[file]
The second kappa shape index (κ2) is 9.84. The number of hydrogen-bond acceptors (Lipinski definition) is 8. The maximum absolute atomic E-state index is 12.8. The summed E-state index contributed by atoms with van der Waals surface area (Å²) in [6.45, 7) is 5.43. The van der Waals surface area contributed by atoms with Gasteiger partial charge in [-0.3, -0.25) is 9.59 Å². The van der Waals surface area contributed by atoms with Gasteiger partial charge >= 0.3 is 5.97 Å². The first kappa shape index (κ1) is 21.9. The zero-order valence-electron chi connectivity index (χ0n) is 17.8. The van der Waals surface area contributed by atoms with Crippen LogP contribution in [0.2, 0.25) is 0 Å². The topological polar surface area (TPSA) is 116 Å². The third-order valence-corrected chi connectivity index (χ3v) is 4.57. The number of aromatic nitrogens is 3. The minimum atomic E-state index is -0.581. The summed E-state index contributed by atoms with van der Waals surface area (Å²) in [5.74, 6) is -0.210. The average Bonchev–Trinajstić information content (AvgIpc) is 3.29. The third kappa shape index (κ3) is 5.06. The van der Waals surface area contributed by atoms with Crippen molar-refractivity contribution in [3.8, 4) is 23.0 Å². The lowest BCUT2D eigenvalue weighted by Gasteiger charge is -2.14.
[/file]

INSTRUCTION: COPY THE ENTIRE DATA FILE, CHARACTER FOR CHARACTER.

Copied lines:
The second kappa shape index (κ2) is 9.84. The number of hydrogen-bond acceptors (Lipinski definition) is 8. The maximum absolute atomic E-state index is 12.8. The summed E-state index contributed by atoms with van der Waals surface area (Å²) in [6.45, 7) is 5.43. The van der Waals surface area contributed by atoms with Gasteiger partial charge in [-0.3, -0.25) is 9.59 Å². The van der Waals surface area contributed by atoms with Gasteiger partial charge >= 0.3 is 5.97 Å². The first kappa shape index (κ1) is 21.9. The zero-order valence-electron chi connectivity index (χ0n) is 17.8. The van der Waals surface area contributed by atoms with Crippen LogP contribution in [0.2, 0.25) is 0 Å². The topological polar surface area (TPSA) is 116 Å². The third-order valence-corrected chi connectivity index (χ3v) is 4.57. The number of aromatic nitrogens is 3. The minimum atomic E-state index is -0.581. The summed E-state index contributed by atoms with van der Waals surface area (Å²) in [5.74, 6) is -0.210. The average Bonchev–Trinajstić information content (AvgIpc) is 3.29. The third kappa shape index (κ3) is 5.06. The van der Waals surface area contributed by atoms with Crippen molar-refractivity contribution in [3.8, 4) is 23.0 Å². The lowest BCUT2D eigenvalue weighted by Gasteiger charge is -2.14.